It's a new day in Gary, and that includes the school district as well as the civil city. It's high time the Gary School Board and administration begin learning to adapt to the new era they are in.
That hasn't been apparent to date.
Indiana Superintendent of Public Instruction Tony Bennett met with The Times Editorial Board on Tuesday, expressing his frustration at being "disinvited" to speak to the Gary School Board about some evidence of dysfunction at the school district.
In an April 10 letter to the board, Bennett wrote, "I recently learned I am no longer welcome tonight to address your board on behalf of Gary's students. My staff was told these issues should be discussed at a later date in a non-public setting. This is discouraging news. We do students no favors by punting these discussions down the road and behind closed doors."
The Indiana Open Door Law doesn't allow these matters to be discussed in private.
School Board President Darren Washington said the public needed to have sufficient notice of Bennett's visit to allow plenty of time to ask questions. But Bennett's visit was set up two months ago. There was plenty of time to notify the public.
Bennett offered a number of areas in which Gary Community School Corp. needs to show improvement, and quickly.
Chief among them is special education. The school district has a suspension/expulsion rate of students with disabilities that is seven times greater than the state average, according to a fact sheet Bennett brought.
And in an era in which special education students are to be put in the least restrictive environment, only 18 percent of Gary's special education students are in the general education classroom for 80 percent or more of the day. That's three times lower than the state average.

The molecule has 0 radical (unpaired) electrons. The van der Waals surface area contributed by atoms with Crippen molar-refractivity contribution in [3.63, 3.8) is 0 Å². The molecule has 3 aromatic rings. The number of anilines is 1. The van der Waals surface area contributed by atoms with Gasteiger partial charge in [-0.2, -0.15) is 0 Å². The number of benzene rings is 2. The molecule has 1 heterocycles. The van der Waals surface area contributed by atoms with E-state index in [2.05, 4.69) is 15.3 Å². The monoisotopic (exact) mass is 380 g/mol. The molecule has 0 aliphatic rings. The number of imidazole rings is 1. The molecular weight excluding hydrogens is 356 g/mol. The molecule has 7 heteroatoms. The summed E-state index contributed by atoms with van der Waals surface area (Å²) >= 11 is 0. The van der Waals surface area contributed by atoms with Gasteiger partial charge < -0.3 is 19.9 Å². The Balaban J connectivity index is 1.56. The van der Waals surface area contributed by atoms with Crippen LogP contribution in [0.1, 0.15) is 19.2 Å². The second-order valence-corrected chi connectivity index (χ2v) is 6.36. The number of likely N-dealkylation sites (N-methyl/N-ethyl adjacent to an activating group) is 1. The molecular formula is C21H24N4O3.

Bennett said the school district has shown a repeated pattern of canceling meetings with the state Department of Education advisers and an unwillingness to make long-term change.
The district also is the only one in Indiana to use memorandums of understanding to extend the teachers contract that expired in 2007, Bennett said. State law now requires contracts be limited to wages and wage-related items only.
Gary school officials even failed to submit their application for federal Title 1 funding by the deadline, so the state had to extend the window of opportunity so Gary schoolchildren could get the help they need, Bennett said.
Bennett didn't mention the Gary School Board dragging its feet on the sale of land to allow the expansion of Gary/Chicago International Airport to go forward, but it's another example of Gary school officials being out of sync with the new era in Gary and in the state.
The district's board and administrators must stop fighting the changes the Indiana General Assembly and the Indiana Department of Education are bringing and start figuring out how best to serve Gary's schoolchildren in this new era. And that includes working well with others.